In rehearsal for Little Bird. Photo: Shane Reid
I grew up around the theatre. The corridors, offices and rehearsal rooms of the Adelaide Festival Centre were regular after-school haunts in the late ’80s and early ’90s. I watched big musicals premiere in Adelaide and thought nothing of the blend of Australia’s best that were resident in the city. Adelaide was a buzzy place, or so it seemed to me. Like many, my time at University was marked by a changing sense of the city around me. For a moment in the ’90s Adelaide seemed to be, well, about to really happen. Then in the early 2000s something stalled; it seemed almost that the air went out of the place. Or that’s the way that my cynical 21-year-old self saw it. I did, as many others had done before, and decamped to the bright lights of Sydney, returning occasionally to create work and make unhelpful snarky comments about my hometown. I returned full time in 2008, thanks to a leap of faith taken in me by Adam Cook, and the place still seemed, well, deflated. Then, bit by bit, things started to shift.
Let’s get the sweeping generalisation out of the way. I believe culture, like many things, is cyclic. It ebbs and flows according to a mass of variables and it’s often only in hindsight that the patterns and key moments in the historical narrative emerge. Both excitingly and worryingly I believe that Adelaide is facing a similar moment to that faced a decade ago. There’s an energy to the place, the beginnings of the laneway culture that used to be Melbourne’s sole preserve and a new generation of makers and entrepreneurs who, finally, aren’t defined by being pre or post Dunstan. Are we going to deflate again or harness this momentum and make something for the longer term?
The arts, I believe, provide a window into some of the challenges and opportunities. I can’t speak for other art forms but the theatre industry is a delicate ecology. All levels of it are interlinked and mutually dependent to a massive degree. From the bureaucrats at Arts SA, to the programmers at the Festival Centre, the Festivals, the staff at State Theatre and Windmill, the small to medium organisations like Brink, Slingsby, Patch, Vitalstatistix and The Border Project, the independent companies and venues, the arts journos and the tertiary institutions, we all operate in the same small patch and more often than not share a great deal. Every decade or so, the small to medium sector reinvents itself and we see new companies rise from the ashes of old. We feed each other and move through the different ‘tiers’ (a bullshit, but dominant, term if ever I heard one) with great regularity.
Since the Major Performing Arts Board system was revamped as a result of the Nugent Report in 1999, the major companies have enjoyed great security. In many ways it’s been a good thing. Consistent employment for artists, art of scale being created and, most of the time, a trickle-down effect to practitioners lower down the food chain. But strength at the tip of the iceberg shouldn’t be proof of health throughout and this is where the connections between the late 1990s and today are so important. The so-called ‘second tier’ of Adelaide was laid waste over the course of the ’90s; the Stage Company, Junction Theatre, Doppio Teatro, Mainstreet, Magpie and Red Shed all disappeared. A couple had probably reached the end of their natural lives as companies, others were simply defunded as available subsidy shrank or other priorities emerged. Other companies were forced to margins, no longer funded in a way that allowed them to produce at scale. A critical part of the ecology was destroyed. Many companies that did critical work in introducing audiences to the artform withered or disappeared.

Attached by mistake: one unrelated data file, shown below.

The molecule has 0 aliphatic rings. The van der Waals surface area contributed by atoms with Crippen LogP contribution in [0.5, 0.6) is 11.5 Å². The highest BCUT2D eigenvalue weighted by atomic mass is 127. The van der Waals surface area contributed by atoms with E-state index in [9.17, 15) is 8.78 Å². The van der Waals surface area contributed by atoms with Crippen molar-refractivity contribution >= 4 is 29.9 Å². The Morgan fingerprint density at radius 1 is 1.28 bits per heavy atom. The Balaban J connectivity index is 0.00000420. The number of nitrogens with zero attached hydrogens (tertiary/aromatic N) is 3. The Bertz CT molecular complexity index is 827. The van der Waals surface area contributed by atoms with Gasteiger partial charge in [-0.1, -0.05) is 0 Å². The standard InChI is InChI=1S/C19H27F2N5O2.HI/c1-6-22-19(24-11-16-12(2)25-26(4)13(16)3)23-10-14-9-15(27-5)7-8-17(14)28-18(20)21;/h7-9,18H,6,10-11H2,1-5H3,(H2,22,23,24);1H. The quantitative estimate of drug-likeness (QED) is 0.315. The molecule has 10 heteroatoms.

Bit by bit companies have grown to take some of that space. Generational change has swept through many parts of the city. People like Brigid Noone, Larissa McGowan and Nick Mitzevich are making waves. Slingsby, the Border Project, Patch and Windmill are touring the world. When faced with brick walls or slow bureaucratic timelines many artists are simply doing it themselves like Erin Fowler and Amber Cronin at the Mill. We still have many of the country’s best and most innovative, directors like Chris Drummond and Rosemary Myers, film-makers like Sophie Hyde and Bryan Mason, performance makers like Emma Beech and Jason Sweeney. However, many of these companies and artists are limited to one or two major projects a year; they pull things together through a mix of project grants and sometimes some base level funding. It makes it hard to get up a head of steam.
With the federal funding landscape unclear, local funding suffering under efficiency dividend after efficiency dividend and the lack of any properly funded artist-controlled spaces in the CBD, there are a range of reasons as to why Adelaide might again slip back. I hope not. The artists are here, they are making the work. Given the right platform, they just might help this fond old ‘big country town’ become one of the best small cities in the world.